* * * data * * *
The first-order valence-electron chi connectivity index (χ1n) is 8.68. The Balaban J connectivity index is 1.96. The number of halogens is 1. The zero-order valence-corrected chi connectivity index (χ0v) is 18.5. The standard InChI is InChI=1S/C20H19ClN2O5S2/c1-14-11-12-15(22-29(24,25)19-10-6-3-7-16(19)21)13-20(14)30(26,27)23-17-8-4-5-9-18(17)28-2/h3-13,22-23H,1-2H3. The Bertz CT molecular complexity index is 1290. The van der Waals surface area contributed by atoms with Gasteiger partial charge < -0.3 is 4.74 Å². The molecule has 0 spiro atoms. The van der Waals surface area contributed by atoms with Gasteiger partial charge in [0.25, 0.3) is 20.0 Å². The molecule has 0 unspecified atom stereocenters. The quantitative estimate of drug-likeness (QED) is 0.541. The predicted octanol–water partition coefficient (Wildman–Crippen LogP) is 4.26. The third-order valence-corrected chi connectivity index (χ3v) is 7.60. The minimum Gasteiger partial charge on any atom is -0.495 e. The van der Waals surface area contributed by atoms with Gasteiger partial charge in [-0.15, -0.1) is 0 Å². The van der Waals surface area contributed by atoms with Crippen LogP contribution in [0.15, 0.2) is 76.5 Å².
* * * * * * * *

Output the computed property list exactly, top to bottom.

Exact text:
The first-order valence-electron chi connectivity index (χ1n) is 8.68. The Balaban J connectivity index is 1.96. The number of halogens is 1. The zero-order valence-corrected chi connectivity index (χ0v) is 18.5. The standard InChI is InChI=1S/C20H19ClN2O5S2/c1-14-11-12-15(22-29(24,25)19-10-6-3-7-16(19)21)13-20(14)30(26,27)23-17-8-4-5-9-18(17)28-2/h3-13,22-23H,1-2H3. The Bertz CT molecular complexity index is 1290. The van der Waals surface area contributed by atoms with Gasteiger partial charge < -0.3 is 4.74 Å². The molecule has 0 spiro atoms. The van der Waals surface area contributed by atoms with Gasteiger partial charge in [0.25, 0.3) is 20.0 Å². The molecule has 0 unspecified atom stereocenters. The quantitative estimate of drug-likeness (QED) is 0.541. The predicted octanol–water partition coefficient (Wildman–Crippen LogP) is 4.26. The third-order valence-corrected chi connectivity index (χ3v) is 7.60. The minimum Gasteiger partial charge on any atom is -0.495 e. The van der Waals surface area contributed by atoms with Gasteiger partial charge in [-0.15, -0.1) is 0 Å². The van der Waals surface area contributed by atoms with Crippen LogP contribution in [0.15, 0.2) is 76.5 Å².